On page 88 of Stephen Toub's book
There is the code
private BlockingCollection<T> _streamingData = new BlockingCollection<T>(); // Parallel.ForEach Parallel.ForEach(_streamingData.GetConsumingEnumerable(), item => Process(item)); // PLINQ var q = from item in _streamingData.GetConsumingEnumerable().AsParallel() ... select item;
Stephen then mentions "when passing the result of calling GetConsumingEnumerable as the data source to Parallel.ForEach, the threads used by the loop have the potential to block when the collection becomes empty. And a blocked thread may not be released by Parallel.ForEach back to the ThreadPool for retirement or other uses. As such, with the code as shown above, if there are any periods of time where the collection is empty, the thread count in the process may steadily grow;"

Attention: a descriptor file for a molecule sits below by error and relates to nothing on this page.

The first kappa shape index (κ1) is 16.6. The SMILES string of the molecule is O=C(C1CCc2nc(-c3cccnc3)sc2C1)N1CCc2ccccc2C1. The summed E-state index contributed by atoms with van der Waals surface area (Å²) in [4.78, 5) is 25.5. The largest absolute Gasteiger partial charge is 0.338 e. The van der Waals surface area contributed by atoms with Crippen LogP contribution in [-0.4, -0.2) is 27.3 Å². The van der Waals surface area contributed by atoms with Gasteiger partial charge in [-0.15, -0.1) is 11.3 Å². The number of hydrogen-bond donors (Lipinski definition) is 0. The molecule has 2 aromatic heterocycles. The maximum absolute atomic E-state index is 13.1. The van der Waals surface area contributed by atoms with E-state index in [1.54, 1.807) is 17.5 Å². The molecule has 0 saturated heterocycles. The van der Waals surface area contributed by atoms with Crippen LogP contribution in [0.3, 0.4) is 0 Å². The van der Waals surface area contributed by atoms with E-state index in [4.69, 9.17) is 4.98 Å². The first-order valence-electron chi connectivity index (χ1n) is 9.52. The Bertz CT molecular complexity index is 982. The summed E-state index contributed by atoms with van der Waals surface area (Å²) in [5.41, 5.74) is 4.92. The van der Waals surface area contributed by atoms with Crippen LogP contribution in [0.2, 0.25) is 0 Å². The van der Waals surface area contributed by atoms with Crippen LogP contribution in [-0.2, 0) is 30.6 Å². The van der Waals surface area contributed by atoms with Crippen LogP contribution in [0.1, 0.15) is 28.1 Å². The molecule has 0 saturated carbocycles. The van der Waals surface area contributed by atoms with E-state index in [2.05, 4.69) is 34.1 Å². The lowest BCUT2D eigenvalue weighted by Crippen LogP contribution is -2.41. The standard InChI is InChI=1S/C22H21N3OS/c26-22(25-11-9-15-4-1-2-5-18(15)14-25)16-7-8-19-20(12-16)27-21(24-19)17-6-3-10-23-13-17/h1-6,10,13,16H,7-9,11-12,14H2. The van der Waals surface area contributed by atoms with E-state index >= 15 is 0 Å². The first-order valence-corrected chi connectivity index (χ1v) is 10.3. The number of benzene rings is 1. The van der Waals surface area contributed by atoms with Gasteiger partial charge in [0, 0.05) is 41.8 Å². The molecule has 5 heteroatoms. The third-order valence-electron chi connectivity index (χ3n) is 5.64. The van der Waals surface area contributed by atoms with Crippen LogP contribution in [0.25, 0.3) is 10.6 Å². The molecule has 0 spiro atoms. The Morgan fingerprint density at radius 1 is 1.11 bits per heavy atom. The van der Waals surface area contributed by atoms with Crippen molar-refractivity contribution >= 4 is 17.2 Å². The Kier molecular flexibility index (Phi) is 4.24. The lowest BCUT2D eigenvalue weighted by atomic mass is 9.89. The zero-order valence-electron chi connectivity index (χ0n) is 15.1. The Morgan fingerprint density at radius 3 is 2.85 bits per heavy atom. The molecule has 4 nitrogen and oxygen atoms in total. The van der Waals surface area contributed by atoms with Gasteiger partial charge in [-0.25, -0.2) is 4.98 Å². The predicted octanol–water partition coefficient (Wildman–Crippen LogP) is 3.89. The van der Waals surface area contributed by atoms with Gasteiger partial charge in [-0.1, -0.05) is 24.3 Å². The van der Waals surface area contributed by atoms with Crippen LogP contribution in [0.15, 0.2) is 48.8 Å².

I do not understand why the thread count would grow?
If the collection is empty then wouldn't the blockingcollection not request any further threads?
Hence you do not need to do WithDegreeOfParallelism to limit the number of threads used on the BlockingCollection